Aberdeen Police Officer charged for tampering with evidence, drug test
An Aberdeen Police Officer has found himself in trouble with the law after allegedly committing a pair of tampering offenses.
Philip M. Santiago, 34, of Keyport turned himself in to authorities on Tuesday to face charges for tampering with evidence following an arrest in May and prior to that a drug test he was ordered to take in January, acting Monmouth County Prosecutor Lori Linskey announced in a statement.
Santiago faces two counts of second degree official misconduct and fourth degree tampering with physical evidence.
The investigation into his alleged behavior begins in January when the Monmouth County Prosecutor’s Office’s Professional Responsibility and Bias Crime Unit learned that he intentionally tampered with a law enforcement drug test he had been ordered to take, which made it unable to get processed.
The MCPO Professional Responsibility and Bias Crime Unit then learned in May that Santiago, while on duty, allegedly deleted a video from a cell phone belonging to a suspect who had just been arrested by Aberdeen Police and was in custody at the time.
Acting Prosecutor Linksey said that the video depicted the interaction between the suspect and the officers, which lead to the arrest.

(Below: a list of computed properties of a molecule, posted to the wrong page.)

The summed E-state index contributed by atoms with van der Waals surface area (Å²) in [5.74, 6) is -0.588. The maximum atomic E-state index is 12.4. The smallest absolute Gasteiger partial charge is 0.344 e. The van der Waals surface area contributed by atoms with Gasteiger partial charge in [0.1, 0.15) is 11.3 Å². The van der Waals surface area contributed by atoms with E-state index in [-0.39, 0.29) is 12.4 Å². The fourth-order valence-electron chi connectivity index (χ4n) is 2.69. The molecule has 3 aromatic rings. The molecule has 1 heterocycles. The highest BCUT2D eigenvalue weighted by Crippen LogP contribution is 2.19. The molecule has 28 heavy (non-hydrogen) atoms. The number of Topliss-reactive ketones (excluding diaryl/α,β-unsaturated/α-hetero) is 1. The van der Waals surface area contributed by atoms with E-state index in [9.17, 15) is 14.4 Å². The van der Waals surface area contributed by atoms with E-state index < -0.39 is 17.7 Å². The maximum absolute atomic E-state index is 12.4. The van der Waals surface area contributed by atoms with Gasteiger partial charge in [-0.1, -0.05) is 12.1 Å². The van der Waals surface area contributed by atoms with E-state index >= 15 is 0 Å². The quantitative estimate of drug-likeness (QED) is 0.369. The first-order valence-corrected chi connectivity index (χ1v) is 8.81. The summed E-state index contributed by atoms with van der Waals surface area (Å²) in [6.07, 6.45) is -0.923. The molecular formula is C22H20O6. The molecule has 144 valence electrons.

The now suspended 3-year veteran of the Aberdeen Police Department, who served as an emergency dispatcher in the township prior to that, faces 5-10 years in prison if convicted on the charge of official misconduct with a minimum of five full years to be served before the possibility of parole.
Santiago is currently awaiting a first appearance in Monmouth County Superior Court.
He is being represented by Tracy Riley, Esq., who has an office in Marlton.
The case is assigned to Assistant Prosecutor Melanie Falco, Director of the Office’s Professional Responsibility and Bias Crimes Unit.
“The charges being announced today go beyond the mere breaking of laws – they constitute clear and repeated violations of the solemn oath this officer swore to uphold the interests of justice and serve the public good,” Acting Prosecutor Linskey said in a statement. “Such conduct is patently and unequivocally unacceptable among our ranks in law enforcement, and does not represent the majority who serve with honor and integrity.”